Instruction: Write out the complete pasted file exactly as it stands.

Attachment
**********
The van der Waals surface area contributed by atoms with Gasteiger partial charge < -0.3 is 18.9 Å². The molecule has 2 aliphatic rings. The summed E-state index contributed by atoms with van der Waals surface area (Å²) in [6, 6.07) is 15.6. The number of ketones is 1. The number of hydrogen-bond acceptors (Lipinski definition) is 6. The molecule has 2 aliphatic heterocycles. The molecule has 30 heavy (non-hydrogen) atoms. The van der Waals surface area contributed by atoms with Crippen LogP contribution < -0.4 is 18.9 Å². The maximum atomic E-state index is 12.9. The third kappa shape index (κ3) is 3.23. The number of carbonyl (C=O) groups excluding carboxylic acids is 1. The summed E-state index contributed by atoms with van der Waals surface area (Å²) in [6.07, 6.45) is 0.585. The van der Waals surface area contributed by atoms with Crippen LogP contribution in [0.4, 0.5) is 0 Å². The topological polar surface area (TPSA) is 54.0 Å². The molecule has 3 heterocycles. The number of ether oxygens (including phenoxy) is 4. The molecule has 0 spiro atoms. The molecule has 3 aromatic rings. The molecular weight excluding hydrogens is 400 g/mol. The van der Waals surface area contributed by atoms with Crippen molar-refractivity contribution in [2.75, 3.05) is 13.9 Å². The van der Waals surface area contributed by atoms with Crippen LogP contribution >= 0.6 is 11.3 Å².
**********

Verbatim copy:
The van der Waals surface area contributed by atoms with Gasteiger partial charge < -0.3 is 18.9 Å². The molecule has 2 aliphatic rings. The summed E-state index contributed by atoms with van der Waals surface area (Å²) in [6, 6.07) is 15.6. The number of ketones is 1. The number of hydrogen-bond acceptors (Lipinski definition) is 6. The molecule has 2 aliphatic heterocycles. The molecule has 30 heavy (non-hydrogen) atoms. The van der Waals surface area contributed by atoms with Crippen LogP contribution < -0.4 is 18.9 Å². The maximum atomic E-state index is 12.9. The third kappa shape index (κ3) is 3.23. The number of carbonyl (C=O) groups excluding carboxylic acids is 1. The summed E-state index contributed by atoms with van der Waals surface area (Å²) in [6.07, 6.45) is 0.585. The van der Waals surface area contributed by atoms with Crippen LogP contribution in [0.4, 0.5) is 0 Å². The topological polar surface area (TPSA) is 54.0 Å². The molecule has 3 heterocycles. The number of ether oxygens (including phenoxy) is 4. The molecule has 0 spiro atoms. The molecule has 3 aromatic rings. The molecular weight excluding hydrogens is 400 g/mol. The van der Waals surface area contributed by atoms with Crippen molar-refractivity contribution in [2.75, 3.05) is 13.9 Å². The van der Waals surface area contributed by atoms with Crippen LogP contribution >= 0.6 is 11.3 Å².